April 11, 2013

Guimarães embroidery - from the people, to the people

Olá! This week I'm coming back to Guimarães embroidery... I hope you don't mind :)

Many years ago the stitches that are known today as Guimarães embroidery were used to embellish the rural woman’s blouse and working tailed waistcoats and the shirt of the farm worker (even richer than woman’s). 

The shirts were worked on thick coarse linen, profusely using bullion knot stitch in quite an original manner. White was the dominant color but in the shirt-front red was also used in some details. The same applied to the tailed waistcoat, on which red, blue, or black were used separately. 


Rural woman’s blouse from Guimarães
Farm worker shirt.

This was truly a popular type of embroidery and by saying “popular” what I really mean to say is that this type of embroidery was made by the people, for the people - do povo para o povo.
Experts argue that this “popular” embroidery is the most original regional embroidery in Portugal. The shirts from the peasants “give us the impression of something absolutely different” from any other Portuguese or other countries’ regional embroideries.


shirt of the farm worker from Guimarães
Rural woman's blouse

Maria Clementina found the right words to describe it: 
“of such graceful design and so beautifully embroidered that it could easily compete with a more aristocratic piece. Many peasant embroideries, made for personal use and not for sale, are so carefully worked as to be technically perfect. This works is done during the short intervals between their heavy labor in the fields and in the home, with the loving care bestowed on work destined to last several generations.” 


working tailed waistcoats
Tailed Waistcoat.

Today, Guimarães embroidery is used in tablecloths, valances, napkins, doilies, sweetheart’s handkerchiefs and many other pieces that embellish the home, and also in accessories for ladies and children. This work begun in the middle of the 20th century, adapting shirt’s motifs to house linen. Unlike the popular embroidery from which it stems, it is not made by the people, for the people, once it is executed by professional embroiderers. As it is very time consuming it became expensive, not accessible to all purses, ending to be a ”rich embroidery” ...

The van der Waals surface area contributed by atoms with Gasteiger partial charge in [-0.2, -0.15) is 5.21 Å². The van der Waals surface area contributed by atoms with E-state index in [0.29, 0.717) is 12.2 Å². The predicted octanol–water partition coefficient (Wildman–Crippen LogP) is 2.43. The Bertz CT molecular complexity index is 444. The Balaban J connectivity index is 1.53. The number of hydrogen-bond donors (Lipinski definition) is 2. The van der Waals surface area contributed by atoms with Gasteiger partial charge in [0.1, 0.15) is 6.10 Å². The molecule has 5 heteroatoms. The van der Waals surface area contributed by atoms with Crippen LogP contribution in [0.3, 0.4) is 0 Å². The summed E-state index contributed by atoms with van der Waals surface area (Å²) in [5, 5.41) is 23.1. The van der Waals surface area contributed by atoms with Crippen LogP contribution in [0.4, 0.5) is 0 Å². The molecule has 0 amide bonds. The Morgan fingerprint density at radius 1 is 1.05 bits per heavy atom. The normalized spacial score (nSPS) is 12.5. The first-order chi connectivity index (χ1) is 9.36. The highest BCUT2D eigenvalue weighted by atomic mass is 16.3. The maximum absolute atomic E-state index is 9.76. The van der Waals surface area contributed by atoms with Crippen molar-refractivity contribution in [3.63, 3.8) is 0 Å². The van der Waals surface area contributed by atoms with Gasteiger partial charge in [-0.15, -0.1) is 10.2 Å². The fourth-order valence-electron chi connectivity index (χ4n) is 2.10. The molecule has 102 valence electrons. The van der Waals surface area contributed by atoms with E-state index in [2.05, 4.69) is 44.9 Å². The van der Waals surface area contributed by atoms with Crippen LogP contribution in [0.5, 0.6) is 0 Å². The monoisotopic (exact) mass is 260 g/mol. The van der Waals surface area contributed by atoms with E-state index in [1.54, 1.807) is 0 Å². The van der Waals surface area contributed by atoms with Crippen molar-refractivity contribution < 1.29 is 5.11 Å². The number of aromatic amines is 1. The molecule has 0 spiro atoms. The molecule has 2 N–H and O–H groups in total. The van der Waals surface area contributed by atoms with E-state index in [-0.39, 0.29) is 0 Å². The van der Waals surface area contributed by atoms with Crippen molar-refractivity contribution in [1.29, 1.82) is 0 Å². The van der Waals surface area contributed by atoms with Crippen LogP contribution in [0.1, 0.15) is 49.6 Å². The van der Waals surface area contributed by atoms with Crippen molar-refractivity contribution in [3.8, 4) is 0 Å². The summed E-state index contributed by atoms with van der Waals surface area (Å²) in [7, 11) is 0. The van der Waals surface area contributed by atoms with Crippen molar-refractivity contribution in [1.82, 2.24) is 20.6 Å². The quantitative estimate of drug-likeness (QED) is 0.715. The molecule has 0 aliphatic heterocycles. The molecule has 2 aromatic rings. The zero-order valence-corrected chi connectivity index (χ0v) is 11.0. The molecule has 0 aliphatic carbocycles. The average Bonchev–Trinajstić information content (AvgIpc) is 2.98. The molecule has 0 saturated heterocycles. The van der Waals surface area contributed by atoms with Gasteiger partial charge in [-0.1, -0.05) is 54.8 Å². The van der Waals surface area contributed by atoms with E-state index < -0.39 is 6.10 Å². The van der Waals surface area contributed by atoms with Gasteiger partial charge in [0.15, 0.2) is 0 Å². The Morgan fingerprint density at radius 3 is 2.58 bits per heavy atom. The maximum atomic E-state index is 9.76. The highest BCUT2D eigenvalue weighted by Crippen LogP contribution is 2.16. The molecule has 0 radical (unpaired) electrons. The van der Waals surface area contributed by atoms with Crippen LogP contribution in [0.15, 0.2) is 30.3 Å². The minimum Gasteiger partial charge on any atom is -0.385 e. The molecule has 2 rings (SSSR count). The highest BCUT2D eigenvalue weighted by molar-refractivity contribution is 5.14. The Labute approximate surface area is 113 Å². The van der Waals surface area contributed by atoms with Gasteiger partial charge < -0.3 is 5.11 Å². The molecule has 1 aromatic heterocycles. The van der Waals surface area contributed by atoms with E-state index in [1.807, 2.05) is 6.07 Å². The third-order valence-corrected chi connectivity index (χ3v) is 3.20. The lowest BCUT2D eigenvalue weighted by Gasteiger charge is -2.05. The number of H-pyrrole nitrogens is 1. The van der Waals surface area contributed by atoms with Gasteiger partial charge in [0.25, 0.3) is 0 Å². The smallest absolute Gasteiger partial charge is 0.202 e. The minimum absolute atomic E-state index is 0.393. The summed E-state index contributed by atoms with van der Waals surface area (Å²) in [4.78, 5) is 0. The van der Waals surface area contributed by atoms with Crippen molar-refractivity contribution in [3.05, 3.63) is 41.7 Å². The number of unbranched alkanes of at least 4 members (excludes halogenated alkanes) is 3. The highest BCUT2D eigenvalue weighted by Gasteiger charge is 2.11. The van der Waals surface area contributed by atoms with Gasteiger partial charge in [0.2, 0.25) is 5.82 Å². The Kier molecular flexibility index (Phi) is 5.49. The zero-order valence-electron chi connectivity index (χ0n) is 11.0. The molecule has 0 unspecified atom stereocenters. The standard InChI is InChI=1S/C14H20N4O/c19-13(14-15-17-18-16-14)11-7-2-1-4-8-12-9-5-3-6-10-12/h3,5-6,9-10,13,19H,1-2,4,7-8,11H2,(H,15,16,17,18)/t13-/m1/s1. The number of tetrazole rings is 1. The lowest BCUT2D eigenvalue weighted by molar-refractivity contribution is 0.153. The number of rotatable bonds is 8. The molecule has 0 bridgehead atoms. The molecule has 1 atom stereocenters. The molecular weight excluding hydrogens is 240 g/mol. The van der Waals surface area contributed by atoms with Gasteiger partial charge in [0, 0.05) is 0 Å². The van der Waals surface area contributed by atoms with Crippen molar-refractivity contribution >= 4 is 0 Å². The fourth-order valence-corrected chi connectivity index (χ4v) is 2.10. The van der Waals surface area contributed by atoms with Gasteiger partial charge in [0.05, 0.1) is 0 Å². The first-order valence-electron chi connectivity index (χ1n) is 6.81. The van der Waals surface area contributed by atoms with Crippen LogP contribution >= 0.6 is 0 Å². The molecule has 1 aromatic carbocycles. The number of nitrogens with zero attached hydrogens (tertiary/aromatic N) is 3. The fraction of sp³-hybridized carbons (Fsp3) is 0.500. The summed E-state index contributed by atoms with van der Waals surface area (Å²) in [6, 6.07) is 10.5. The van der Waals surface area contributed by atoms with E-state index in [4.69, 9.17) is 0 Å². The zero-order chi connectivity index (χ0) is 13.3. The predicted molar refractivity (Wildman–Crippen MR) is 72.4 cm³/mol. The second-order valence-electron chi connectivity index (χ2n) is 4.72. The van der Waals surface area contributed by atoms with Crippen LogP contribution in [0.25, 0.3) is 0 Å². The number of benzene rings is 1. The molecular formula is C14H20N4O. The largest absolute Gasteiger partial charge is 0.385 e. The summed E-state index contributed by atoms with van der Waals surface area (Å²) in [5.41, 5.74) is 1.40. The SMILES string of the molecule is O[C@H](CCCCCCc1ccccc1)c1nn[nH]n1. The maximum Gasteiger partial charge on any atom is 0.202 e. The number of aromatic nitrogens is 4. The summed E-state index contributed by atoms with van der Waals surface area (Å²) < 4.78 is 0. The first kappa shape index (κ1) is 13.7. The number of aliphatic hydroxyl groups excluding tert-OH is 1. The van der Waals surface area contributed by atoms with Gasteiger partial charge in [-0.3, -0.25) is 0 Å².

But we have good news… The interest in learning traditional stitches from Guimarães is growing and we hope that, soon, it will return to “the people’s” hands…

*In this post I've used four books on Portuguese embroidery - Traditional embroidery of PortugalGuimarães Embroidery - a renewed traditionBordados e Rendas de PortugalEmbroidery and lace in the house linen of Entre Douro e Minho

4 comments:

  1. whitedragonstudiosApril 12, 2013 at 1:13 AM

    I always wondered what type of handwork this was, thank you for the information--I'll be trying to track down those books!

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  2. Que trabalho belíssimo! Agradeço a oportunidade de conhecer um pouco mais sobre ele! Que preciosidade! Agora, fiquei curiosa para saber se, algo dele, chegou até nós, no Brasil, através dos primeiros colonizadores... Nosso bordado popular é bem mais simples... Posso , também estar falando bobagem pois, afinal, tenho pouco conhecimento do assunto. Obrigada, novamente!
    Um abraço!


    Egléa

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  3. Églea, que bom que gostou... Penso que este tipo de bordao é mais recente, posterior à colonização do Brasil. É muito difícil fazer a história do bordado popular, porque nada permanece para contar a história... Os tecidos eram usados e reutilizados até praticamente desaparecerem... Mas pelo que tenho estudado, foi exactamente na época dos descobrimentos que o bordado tradicional português em geral se foi "construindo", misturando todas as influências que vieram de todo o mundo, mas acima de tudo do Oriente....

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